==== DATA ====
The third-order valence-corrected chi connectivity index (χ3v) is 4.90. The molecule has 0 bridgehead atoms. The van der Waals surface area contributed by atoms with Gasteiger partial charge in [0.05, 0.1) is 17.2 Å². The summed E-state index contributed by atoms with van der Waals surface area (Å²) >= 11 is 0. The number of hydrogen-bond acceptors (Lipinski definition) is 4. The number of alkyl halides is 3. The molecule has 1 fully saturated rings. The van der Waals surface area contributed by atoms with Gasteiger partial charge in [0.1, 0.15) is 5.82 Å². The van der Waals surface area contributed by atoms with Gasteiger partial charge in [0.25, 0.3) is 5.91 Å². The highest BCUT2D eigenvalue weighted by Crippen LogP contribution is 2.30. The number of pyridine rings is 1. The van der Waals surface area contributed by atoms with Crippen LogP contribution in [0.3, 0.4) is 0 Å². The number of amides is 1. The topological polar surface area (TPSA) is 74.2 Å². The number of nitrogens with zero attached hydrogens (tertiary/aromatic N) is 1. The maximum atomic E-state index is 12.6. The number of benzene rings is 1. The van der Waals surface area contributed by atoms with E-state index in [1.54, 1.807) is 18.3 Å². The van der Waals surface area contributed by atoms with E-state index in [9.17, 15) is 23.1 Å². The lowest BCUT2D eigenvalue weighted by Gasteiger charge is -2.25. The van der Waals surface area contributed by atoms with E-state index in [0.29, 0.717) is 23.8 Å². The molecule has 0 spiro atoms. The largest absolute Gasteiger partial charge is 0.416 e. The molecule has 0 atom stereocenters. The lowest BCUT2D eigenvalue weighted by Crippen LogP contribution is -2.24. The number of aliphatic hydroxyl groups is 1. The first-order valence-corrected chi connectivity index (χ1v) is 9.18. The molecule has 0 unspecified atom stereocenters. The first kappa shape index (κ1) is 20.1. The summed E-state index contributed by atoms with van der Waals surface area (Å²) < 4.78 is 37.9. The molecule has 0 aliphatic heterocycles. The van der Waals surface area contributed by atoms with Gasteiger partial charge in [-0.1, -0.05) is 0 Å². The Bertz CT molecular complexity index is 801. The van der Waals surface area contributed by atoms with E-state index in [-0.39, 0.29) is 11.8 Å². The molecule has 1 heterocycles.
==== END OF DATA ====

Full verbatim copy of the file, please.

The third-order valence-corrected chi connectivity index (χ3v) is 4.90. The molecule has 0 bridgehead atoms. The van der Waals surface area contributed by atoms with Gasteiger partial charge in [0.05, 0.1) is 17.2 Å². The summed E-state index contributed by atoms with van der Waals surface area (Å²) >= 11 is 0. The number of hydrogen-bond acceptors (Lipinski definition) is 4. The number of alkyl halides is 3. The molecule has 1 fully saturated rings. The van der Waals surface area contributed by atoms with Gasteiger partial charge in [0.1, 0.15) is 5.82 Å². The van der Waals surface area contributed by atoms with Gasteiger partial charge in [0.25, 0.3) is 5.91 Å². The highest BCUT2D eigenvalue weighted by Crippen LogP contribution is 2.30. The number of pyridine rings is 1. The van der Waals surface area contributed by atoms with Crippen LogP contribution in [0.3, 0.4) is 0 Å². The number of amides is 1. The topological polar surface area (TPSA) is 74.2 Å². The number of nitrogens with zero attached hydrogens (tertiary/aromatic N) is 1. The maximum atomic E-state index is 12.6. The number of benzene rings is 1. The van der Waals surface area contributed by atoms with E-state index in [1.54, 1.807) is 18.3 Å². The van der Waals surface area contributed by atoms with E-state index in [9.17, 15) is 23.1 Å². The lowest BCUT2D eigenvalue weighted by Gasteiger charge is -2.25. The van der Waals surface area contributed by atoms with E-state index in [0.29, 0.717) is 23.8 Å². The molecule has 0 spiro atoms. The largest absolute Gasteiger partial charge is 0.416 e. The molecule has 0 atom stereocenters. The lowest BCUT2D eigenvalue weighted by Crippen LogP contribution is -2.24. The number of aliphatic hydroxyl groups is 1. The first-order valence-corrected chi connectivity index (χ1v) is 9.18. The molecule has 0 unspecified atom stereocenters. The first kappa shape index (κ1) is 20.1. The summed E-state index contributed by atoms with van der Waals surface area (Å²) < 4.78 is 37.9. The molecule has 0 aliphatic heterocycles. The van der Waals surface area contributed by atoms with Gasteiger partial charge in [-0.1, -0.05) is 0 Å². The Bertz CT molecular complexity index is 801. The van der Waals surface area contributed by atoms with E-state index in [-0.39, 0.29) is 11.8 Å². The molecule has 1 heterocycles.